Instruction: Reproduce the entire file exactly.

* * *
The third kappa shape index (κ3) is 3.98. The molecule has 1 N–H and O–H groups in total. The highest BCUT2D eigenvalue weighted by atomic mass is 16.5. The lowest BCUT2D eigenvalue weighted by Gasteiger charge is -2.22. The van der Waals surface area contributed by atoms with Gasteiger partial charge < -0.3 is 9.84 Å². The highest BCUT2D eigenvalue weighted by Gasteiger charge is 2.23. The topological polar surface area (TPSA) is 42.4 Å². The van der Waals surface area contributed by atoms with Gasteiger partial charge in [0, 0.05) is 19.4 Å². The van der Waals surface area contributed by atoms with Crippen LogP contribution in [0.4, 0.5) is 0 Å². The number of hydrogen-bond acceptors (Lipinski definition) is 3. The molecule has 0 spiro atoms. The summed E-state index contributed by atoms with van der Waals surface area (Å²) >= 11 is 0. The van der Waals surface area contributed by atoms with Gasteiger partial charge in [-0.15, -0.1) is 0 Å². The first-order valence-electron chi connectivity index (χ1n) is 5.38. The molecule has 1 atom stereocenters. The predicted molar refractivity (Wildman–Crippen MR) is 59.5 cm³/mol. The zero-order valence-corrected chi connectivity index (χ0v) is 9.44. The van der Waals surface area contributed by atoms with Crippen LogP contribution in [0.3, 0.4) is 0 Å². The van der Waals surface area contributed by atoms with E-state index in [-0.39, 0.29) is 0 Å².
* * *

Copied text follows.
The third kappa shape index (κ3) is 3.98. The molecule has 1 N–H and O–H groups in total. The highest BCUT2D eigenvalue weighted by atomic mass is 16.5. The lowest BCUT2D eigenvalue weighted by Gasteiger charge is -2.22. The van der Waals surface area contributed by atoms with Gasteiger partial charge < -0.3 is 9.84 Å². The highest BCUT2D eigenvalue weighted by Gasteiger charge is 2.23. The topological polar surface area (TPSA) is 42.4 Å². The van der Waals surface area contributed by atoms with Gasteiger partial charge in [0, 0.05) is 19.4 Å². The van der Waals surface area contributed by atoms with Crippen LogP contribution in [0.4, 0.5) is 0 Å². The number of hydrogen-bond acceptors (Lipinski definition) is 3. The molecule has 0 spiro atoms. The summed E-state index contributed by atoms with van der Waals surface area (Å²) >= 11 is 0. The van der Waals surface area contributed by atoms with Gasteiger partial charge in [-0.15, -0.1) is 0 Å². The first-order valence-electron chi connectivity index (χ1n) is 5.38. The molecule has 1 atom stereocenters. The predicted molar refractivity (Wildman–Crippen MR) is 59.5 cm³/mol. The zero-order valence-corrected chi connectivity index (χ0v) is 9.44. The van der Waals surface area contributed by atoms with Crippen LogP contribution in [0.3, 0.4) is 0 Å². The van der Waals surface area contributed by atoms with E-state index in [-0.39, 0.29) is 0 Å².